If you’re on the side of Lake Como where George Clooney has his house (stay with me on this), you’ll hear the gentle sound of an organ carrying across the water. The music comes from a water feature that’s centuries old, with the movement of the water generating the soft, soothing sound that adds to the fairytale feel of the place. I know this, not because I’ve been there but because Jenny Crwys-Williams, national radio treasure and sparkling raconteur, regaled of this wonderfully obscure piece of information over the most expensive bottle of South African wine I’m likely to drink this year.
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The Four Seasons in Johannesburg at The Westcliff, for the old school amongst you – is consistently one of my favourite places to drink wine in the city. Sprawling views over Johannesburg’s urban canopy fall away from a hotel that’s been given a considerable upgrade in recent years. The service is polished, the atmosphere somehow manages to feel exclusive and inviting at the same time, and the food has always been excellent – although it generally has to take a secondary role behind the wine I’m inevitably at the Four Seasons for. And the case of this particular visit, both Jenny and I were part of a long lunch introducing the latest vintage of De Toren’s Book XVII.
There is much to discuss with the Book XVII. The name, firstly, which is inspired by Pliny the Elder, the ancient Roman philosopher (who was a guest on one of Jenny’s earliest shows…) who wrote about wine in his 17th book. Then there’s the packaging, which extends beyond just bottle and label: it’s encased in a locked wooden frame, which adds both an impressive aesthetic, and a barrier to getting the bottle open when you’ve had a few too many and think it’s a good idea. And there’s the wine itself, which I’ll get to in a moment. But the biggest talking point for De Toren’s showpiece is the price: a cool R2 750 a bottle at the cellar door.
Whatever currency you convert that into, it’s an awful lot of money for a single bottle of wine – not Bordeaux first growth expensive, certainly, but still a considerable investment. It’s a wine very few South Africans would be able to afford, and fewer still would actually buy, given you’re paying about a grand a glass if your glasses are large enough. So what on earth could possibly justify the price of the Book XVII?
Well, a few things. Firstly, De Toren hardly makes any of the stuff: about 1 400 bottles or thereabouts, individually numbered and then locked up. The vineyard is scanned from the air with the sort of infrared technology you’d expect Bond to use if Blofeld was hiding out in a field of Malbec, establishing the best grapes for the job. (I have no idea how this works, but Martin the assistant winemaker assured us this was the case, and he looks an honest sort.) They only use four bunches of grapes from each vine chosen, and the grapes then get the sort of personal treatment you’d normally expect at a high-end spa.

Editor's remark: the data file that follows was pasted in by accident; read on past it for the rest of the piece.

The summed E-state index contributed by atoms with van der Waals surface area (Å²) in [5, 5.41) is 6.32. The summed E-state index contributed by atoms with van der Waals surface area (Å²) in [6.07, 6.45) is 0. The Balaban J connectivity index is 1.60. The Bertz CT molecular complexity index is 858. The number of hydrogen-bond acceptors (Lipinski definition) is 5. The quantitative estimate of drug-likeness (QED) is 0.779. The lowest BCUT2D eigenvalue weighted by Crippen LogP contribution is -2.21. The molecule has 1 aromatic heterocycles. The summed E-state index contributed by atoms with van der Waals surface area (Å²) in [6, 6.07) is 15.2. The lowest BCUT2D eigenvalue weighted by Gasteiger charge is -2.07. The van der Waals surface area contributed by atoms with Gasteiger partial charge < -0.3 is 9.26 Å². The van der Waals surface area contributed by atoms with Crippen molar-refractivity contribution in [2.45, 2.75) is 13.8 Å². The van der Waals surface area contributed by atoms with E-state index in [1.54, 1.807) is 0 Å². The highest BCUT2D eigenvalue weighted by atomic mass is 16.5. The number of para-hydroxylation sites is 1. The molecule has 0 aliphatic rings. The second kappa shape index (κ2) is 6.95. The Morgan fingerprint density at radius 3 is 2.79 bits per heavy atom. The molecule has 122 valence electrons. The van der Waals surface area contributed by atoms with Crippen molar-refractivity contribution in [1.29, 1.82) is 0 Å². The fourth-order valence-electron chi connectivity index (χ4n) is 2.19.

And the resultant wine? Utterly glorious. That’s not entirely surprising, given that these are the same guys who’ve brought us the Fusion V and the Z, two consistently splendid red blends. But the Book XVII is another level of loveliness, a swirling celebration of dark red fruit and silk and strong, Bordeaux brilliance. Is it ten times better than a R2 750 bottle? No. But it is an exceptional, meticulously created bottle of Stellenbosch red wine, and if money is no object – or at least not much of one – I’d highly recommend getting hold of one of the few remaining bottles. And pair it with some gentle organ music while sitting in George Clooney’s villa with Jenny Crwys-Williams – which you can probably arrange if you’re able to afford De Toren’s Book XVII.
What I’m drinking this week: Darielle Robertson, the force of nature who pulls together the Cape Wine Auction each year, was up north last weekend to give us the Johannesburg Cap Classique and Champagne Festival. A global eruption of bubbles, it brought together Italian Prosecco, some of the big French Champagne houses (including Bollinger and Nicolas Feuillatte), and some of South Africa’s finest sparkling. Graham Beck, L’Ormarins, Bon Courage’s Jacques Bruere, Raymond Ndlovu’s Black Elephant all delighted – as did Silverthorn’s, and their Jewel Box. A specialist MCC producer from Robertson, the tasting came with a geology lesson and some history, and a then beautifully rich, layered mouthful. Which, together with the rest I sampled, reaffirmed my firm belief that South Africa bubbles can compete comfortably and proudly with the very best the French can make.
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